The Seaton family has farming in their blood. They are generational farmers and have been farming cotton since they remember.
“We are generation farmers,” said Katy Jane Seaton. “Cotton farming started clear back to everyone’s great grandad here.”
But in recent years, they’ve expanded to other row crops like peanuts. And most recently, they’ve added grapes.
“The grapes have the ability to have a much larger return on investment with a much smaller impact,” Seaton said. “One 20 acre vineyard, it makes as an amateur vineyard, it makes nine-bail cotton as they say.”
Grapes need much less water than cotton and do better in unpredicatble weather.
“It was a really great use of all of the resources you already have. It’s a great use of water. Traditionally grapes take less water than row crops,” she said.
But for this family, it’s not just grapes they are growing, they also developed their own wine label and company called Farmhouse Vineyards.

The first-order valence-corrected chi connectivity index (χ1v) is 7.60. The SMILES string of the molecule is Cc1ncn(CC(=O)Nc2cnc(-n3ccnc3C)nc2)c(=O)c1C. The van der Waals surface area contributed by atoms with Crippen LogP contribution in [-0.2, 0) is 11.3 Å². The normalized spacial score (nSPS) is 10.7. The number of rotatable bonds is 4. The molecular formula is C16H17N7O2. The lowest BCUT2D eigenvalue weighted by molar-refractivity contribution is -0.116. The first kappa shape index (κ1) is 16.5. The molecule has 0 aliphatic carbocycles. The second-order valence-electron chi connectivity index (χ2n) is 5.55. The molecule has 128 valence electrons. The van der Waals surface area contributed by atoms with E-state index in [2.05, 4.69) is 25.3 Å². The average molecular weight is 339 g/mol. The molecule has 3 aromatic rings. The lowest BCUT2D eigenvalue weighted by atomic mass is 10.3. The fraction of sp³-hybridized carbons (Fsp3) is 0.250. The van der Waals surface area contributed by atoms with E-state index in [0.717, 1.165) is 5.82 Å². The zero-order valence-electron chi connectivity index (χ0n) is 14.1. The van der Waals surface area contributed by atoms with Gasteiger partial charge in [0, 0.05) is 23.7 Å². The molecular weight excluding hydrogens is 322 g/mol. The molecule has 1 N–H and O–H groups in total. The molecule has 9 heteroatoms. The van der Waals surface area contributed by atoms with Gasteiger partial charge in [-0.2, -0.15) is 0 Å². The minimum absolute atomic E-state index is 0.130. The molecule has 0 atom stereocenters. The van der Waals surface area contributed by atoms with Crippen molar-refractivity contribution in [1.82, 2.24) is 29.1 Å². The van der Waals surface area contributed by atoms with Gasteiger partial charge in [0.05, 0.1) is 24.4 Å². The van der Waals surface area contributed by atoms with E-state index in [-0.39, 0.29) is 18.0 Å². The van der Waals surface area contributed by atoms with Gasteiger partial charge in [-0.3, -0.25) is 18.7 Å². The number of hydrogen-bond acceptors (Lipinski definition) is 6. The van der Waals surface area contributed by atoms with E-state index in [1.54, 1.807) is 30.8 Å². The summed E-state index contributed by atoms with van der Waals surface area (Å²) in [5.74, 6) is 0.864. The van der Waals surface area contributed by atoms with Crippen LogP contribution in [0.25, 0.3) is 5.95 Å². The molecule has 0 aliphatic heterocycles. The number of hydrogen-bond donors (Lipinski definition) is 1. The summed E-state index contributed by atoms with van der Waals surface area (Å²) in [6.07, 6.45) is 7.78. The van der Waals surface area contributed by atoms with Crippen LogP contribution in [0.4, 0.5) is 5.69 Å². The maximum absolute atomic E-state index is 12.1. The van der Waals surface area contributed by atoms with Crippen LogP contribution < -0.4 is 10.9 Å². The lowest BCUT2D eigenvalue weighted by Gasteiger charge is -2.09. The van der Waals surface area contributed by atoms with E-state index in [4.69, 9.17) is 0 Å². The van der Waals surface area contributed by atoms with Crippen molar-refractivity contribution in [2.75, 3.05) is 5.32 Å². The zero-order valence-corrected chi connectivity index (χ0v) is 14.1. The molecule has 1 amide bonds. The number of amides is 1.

“It takes the average mean of grapes in Texas is $1500 a ton. It basically changes it into $3000 a tony by selling it in the bottle,” she said.
But although they’re excited about the new venture, Seaton said a new business can always be an adjustment.
“For some of the West Texas cotton farmers families, who always have been kind of shy and quiet and said very little and spent the bulk of their time tin the field, that can be an adjustment,” she said.
But for Seaton, she’s most excited to expand peoples knowledge of wine.
“Lots of time people say ‘I don’t drink wine and I don’t like wine,’ and that makes me sad,” she said. “You cannot quantify the billions of wines that are out there. Unless you have tried half a million of those, you don’t know if you like wine or not.”
Next up, they’re opening a wine tasting room in Brownfield located at her husband’s family’s first farm house.
“I want the community to have a space to be really proud of,” Seaton said. “It’s not about creating a space for Farmhouse Vineyards.”
CLICK HERE for more information on Farmhouse Vineyards.